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Articles in regional publications that pertain to a wide range of North Carolina-related topics.

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16 results for Recycling
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Record #:
12513
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Started in 1986, the Carolinas Glass Recycling Program seeks to reduce the number of jars and bottles going into landfills each year. The program has the support of five glass manufacturing firms in the Carolinas that are investing $1 million in promotions, services and marketing support for recycling companies and organizations. The companies have also increased the amount of money they pay for recycled glass.
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Record #:
15929
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Many types of plastics are now recyclable. In North Carolina, Southeastern Container is giving assistance to smaller communities wishing to move toward recycling activities.
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Carolina Planning (NoCar HT 393 N8 C29x), Vol. 15 Issue 2, Fall 1989, p11-13, f
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Record #:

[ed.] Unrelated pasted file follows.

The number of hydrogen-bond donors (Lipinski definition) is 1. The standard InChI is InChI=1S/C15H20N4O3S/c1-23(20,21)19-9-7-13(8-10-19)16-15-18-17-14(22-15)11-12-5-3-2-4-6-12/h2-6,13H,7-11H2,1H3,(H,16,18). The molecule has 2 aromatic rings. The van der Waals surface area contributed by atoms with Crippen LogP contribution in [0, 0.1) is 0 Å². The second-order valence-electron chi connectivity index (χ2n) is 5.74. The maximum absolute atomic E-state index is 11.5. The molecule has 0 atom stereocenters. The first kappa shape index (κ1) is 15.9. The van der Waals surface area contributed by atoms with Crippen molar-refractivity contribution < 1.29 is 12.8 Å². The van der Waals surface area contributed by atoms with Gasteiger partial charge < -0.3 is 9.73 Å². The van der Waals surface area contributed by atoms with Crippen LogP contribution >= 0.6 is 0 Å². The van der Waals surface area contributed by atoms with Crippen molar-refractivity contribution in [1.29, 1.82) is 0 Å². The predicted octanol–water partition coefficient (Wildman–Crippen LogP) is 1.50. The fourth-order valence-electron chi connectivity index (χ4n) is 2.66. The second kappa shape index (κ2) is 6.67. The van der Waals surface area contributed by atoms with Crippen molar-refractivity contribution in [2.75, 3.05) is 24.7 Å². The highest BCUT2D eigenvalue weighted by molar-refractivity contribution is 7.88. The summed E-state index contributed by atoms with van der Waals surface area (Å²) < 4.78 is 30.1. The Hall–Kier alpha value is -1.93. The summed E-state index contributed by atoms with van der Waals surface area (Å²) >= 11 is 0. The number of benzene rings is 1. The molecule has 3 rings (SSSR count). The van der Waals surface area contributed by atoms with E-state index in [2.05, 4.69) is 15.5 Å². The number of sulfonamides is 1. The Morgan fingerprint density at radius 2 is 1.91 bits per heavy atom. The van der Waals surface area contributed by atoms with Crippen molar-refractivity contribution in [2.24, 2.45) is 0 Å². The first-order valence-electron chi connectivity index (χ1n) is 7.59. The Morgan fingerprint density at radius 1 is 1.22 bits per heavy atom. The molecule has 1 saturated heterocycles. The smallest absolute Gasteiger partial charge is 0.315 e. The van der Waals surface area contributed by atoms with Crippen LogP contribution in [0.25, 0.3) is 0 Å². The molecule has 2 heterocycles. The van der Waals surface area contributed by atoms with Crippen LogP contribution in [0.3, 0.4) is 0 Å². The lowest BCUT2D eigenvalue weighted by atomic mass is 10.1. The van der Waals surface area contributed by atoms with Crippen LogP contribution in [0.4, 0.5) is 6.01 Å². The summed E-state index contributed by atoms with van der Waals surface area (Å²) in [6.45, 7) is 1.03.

18430
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One paradox of our time is that we are simultaneously running out of natural resources and running out of space for disposing of discarded materials made from those resources. In addition, the price of those resources is constantly rising. As a result, very many people and communities are interested in saving both money and landfill space by recycling as much disposable material as possible. In North Carolina many organizations and communities have recycling programs and are working toward that goal.
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Popular Government (NoCar JK 4101 P6), Vol. 50 Issue 4, Spring 1985, p23-28
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Record #:
25268
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The office supply company Staples has announced that it will be phasing out paper products sourced from endangered forests and will replace them with recycled paper products. There are several new guidelines and environmentalists are hopeful that the other supply companies will follow suit.
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Currents (NoCar TD 171.3 P3 P35x), Vol. 22 Issue 1, Winter 2003, p13, il
Record #:
25277
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Oysters provide a very important part in water filtration. This role is why the oyster shell recycling program is so important.